Out of the darkness, into the light

Are there such things as “generations,” and if there are, can they have a conscience? Can they have voices that represent those consciences?
I’m not sure about the first question, though I have my doubts. Far too many variables and feedback loops. But I’ll say yes for now and posit this: For the young at heart in the 1960s and 1970s, Crosby, Stills, Nash and Young certainly qualified, as did Dylan, Simon and Garfunkel, Joan Baez, Melanie, Cat Stevens and, of course, the Beatles.

The young, back then, actually looked to songwriters for inspiration, messages, a Way. They actually cared enough about what they said to act physically on the song’s behalf. On the word’s behalf. To make it their own or share it with friends, or both at the same time. And if they were really lucky, they got to see their prophets in concert, hopefully at their peak, and they could dance the song into being in still another sense, kinetically, and share that too.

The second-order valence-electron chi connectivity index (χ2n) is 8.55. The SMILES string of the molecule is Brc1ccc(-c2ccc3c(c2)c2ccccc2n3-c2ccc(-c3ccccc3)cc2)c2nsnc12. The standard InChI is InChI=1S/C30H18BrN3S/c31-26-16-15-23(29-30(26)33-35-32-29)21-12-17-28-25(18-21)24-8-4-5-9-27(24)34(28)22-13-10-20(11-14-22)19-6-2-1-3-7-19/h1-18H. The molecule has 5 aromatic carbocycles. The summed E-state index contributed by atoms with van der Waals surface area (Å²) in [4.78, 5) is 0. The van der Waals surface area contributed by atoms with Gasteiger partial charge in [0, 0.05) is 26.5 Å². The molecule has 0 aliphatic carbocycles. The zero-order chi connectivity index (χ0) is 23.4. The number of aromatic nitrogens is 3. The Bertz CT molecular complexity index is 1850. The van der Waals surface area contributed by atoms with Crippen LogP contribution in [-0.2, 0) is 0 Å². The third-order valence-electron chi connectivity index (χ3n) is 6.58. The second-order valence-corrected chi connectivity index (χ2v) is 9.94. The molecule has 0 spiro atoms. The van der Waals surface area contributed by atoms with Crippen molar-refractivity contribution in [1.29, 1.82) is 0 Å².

Carry On sounds to me like a message of hope for the shipwrecked, a call to awaken from one’s slumbering drift, alone at sea, alone anywhere. Perhaps the way CSNY crafted the song — written by Stephen Stills to open the Deja Vu album — has something to do with that too. The way they jammed. Their improv methods. Dallas Taylor, in the liner notes (1991 box set release):

“The song was written in the middle of the Deja Vu sessions, when Nash told Stephen they still didn’t have an opener for the album. It was something of a message to the group, since it had become a real struggle to keep the band together at that point. Stephen combined two unfinished songs and stuck them onto a jam we’d had out in the studio a few nights before, me on drums and Stephen on a Hammond B-3 organ. As the track begins I’m playing bass drums and high hat, and Graham is playing congas. Then we go into a 6/8 groove, which is rather obscure – Stephen loved to change gears that way. The sessions would go on all night, sometimes 3 or 4 days non-stop. The thing I loved about the studio was you could never tell if it was day or night, and we hid all the clocks so no one knew what time it was.”

Who speaks for the young at heart today? Who is the voice for the rising generations? I have no idea. But I do know we likely need songs of peace, love and reconciliation now more than ever. And there’s always room for hope.

Out of the darkness, into the light
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